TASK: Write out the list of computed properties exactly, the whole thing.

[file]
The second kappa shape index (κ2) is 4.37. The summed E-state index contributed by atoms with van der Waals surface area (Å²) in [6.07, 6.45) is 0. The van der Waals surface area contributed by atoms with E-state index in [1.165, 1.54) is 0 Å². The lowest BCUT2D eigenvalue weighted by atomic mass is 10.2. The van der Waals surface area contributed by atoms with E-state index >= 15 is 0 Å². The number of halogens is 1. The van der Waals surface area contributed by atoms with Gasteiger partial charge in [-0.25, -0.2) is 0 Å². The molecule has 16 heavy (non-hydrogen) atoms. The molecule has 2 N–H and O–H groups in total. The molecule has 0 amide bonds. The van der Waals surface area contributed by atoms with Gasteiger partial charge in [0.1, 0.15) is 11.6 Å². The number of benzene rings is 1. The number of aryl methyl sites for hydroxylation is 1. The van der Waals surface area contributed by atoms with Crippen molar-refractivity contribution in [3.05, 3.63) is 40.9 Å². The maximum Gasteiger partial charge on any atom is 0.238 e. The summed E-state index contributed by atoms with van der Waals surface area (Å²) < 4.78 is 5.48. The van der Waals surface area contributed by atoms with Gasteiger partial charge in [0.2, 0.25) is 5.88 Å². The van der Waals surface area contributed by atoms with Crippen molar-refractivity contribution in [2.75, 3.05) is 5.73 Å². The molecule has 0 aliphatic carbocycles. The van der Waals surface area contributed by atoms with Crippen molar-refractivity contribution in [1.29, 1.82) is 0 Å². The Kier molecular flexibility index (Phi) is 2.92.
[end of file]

The second kappa shape index (κ2) is 4.37. The summed E-state index contributed by atoms with van der Waals surface area (Å²) in [6.07, 6.45) is 0. The van der Waals surface area contributed by atoms with E-state index in [1.165, 1.54) is 0 Å². The lowest BCUT2D eigenvalue weighted by atomic mass is 10.2. The van der Waals surface area contributed by atoms with E-state index >= 15 is 0 Å². The number of halogens is 1. The van der Waals surface area contributed by atoms with Gasteiger partial charge in [-0.25, -0.2) is 0 Å². The molecule has 16 heavy (non-hydrogen) atoms. The molecule has 2 N–H and O–H groups in total. The molecule has 0 amide bonds. The van der Waals surface area contributed by atoms with Gasteiger partial charge in [0.1, 0.15) is 11.6 Å². The number of benzene rings is 1. The number of aryl methyl sites for hydroxylation is 1. The van der Waals surface area contributed by atoms with Crippen molar-refractivity contribution in [3.05, 3.63) is 40.9 Å². The maximum Gasteiger partial charge on any atom is 0.238 e. The summed E-state index contributed by atoms with van der Waals surface area (Å²) < 4.78 is 5.48. The van der Waals surface area contributed by atoms with Gasteiger partial charge in [0.2, 0.25) is 5.88 Å². The van der Waals surface area contributed by atoms with Crippen molar-refractivity contribution in [2.75, 3.05) is 5.73 Å². The molecule has 0 aliphatic carbocycles. The van der Waals surface area contributed by atoms with Crippen molar-refractivity contribution in [1.29, 1.82) is 0 Å². The Kier molecular flexibility index (Phi) is 2.92.